SuttaCentral

Does nibbidā mean "revulsion" or "disillusionment"?

ebt-translation
Tags: #<Tag:0x00007fc4570f9628>

#41

It needs a third axis to account for spiritual bypassing and patchy progress


#42

perhaps those with more craving in some areas require a stronger antidote.


#43

Nibbida means disconnecting or detaching.


#44

Yes, though I also see the implication of moving away from one thing ( conditioned ) and towards another ( unconditioned ).


#45

Yes, perhaps it can work like “dukkha” with shades of meaning ranging from vague unsatisfactoriness all the way to strong pain/grief. Welcome to the forum by the way! :slight_smile:


#46

thank you Suaimhneas, nice to learn from such a diverse group


#47

Craving is the ‘housebuilder’. When craving for the aggregates stop the aggregates themselves can temporarily stop. This is Nibbana ‘where nothing is felt’.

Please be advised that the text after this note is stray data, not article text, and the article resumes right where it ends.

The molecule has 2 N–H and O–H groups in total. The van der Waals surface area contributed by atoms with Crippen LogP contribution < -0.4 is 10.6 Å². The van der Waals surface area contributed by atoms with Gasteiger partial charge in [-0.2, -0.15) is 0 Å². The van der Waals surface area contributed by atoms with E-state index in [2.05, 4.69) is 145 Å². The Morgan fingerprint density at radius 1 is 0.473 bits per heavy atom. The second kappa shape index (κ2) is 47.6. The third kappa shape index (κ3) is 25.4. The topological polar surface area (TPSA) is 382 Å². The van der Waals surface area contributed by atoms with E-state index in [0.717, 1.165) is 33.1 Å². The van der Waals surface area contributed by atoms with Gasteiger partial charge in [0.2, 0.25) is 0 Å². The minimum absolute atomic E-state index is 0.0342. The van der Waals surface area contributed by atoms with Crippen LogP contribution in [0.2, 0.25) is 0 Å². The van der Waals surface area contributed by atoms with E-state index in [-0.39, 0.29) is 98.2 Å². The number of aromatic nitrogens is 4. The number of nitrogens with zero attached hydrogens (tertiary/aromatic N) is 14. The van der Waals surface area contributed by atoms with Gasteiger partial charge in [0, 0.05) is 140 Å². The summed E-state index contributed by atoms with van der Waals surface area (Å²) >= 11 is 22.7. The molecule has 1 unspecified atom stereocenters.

#48

‘Dark knight of the soul’ is a 16th century Christian concept. I am reluctant to use that to describe this as I’m not an expert in that concept. Also the period or intensity of nibbida varies from seconds to weeks in different minds so it might a happening of minor proportion for some and very significant for others - some who are unprepared can break off thir vipassana meditation at this point. Right view prepares the mind for this period and some find contemplating the qualities of the Buddha helpful.


#49

1-7 steps of N8FP leads to 1-7SB leads to knowledge as it really is (yathabhutha nana), leads to nibbida, dispassion and release/nibbana.


#50

Me too, but I’ve come across this expression in a Buddhist context, here for example: MCTB 5. Dissolution, Entrance to the Dark Night - Wiki - www.dharmaoverground.org


#51

Which of these two has a finer splendor: such a beryl gem, or a firefly in the dark of night?”
“A firefly in the dark of night, sir.” –MN79

Perhaps even in the darkest of nights a firefly might offer hope.


#52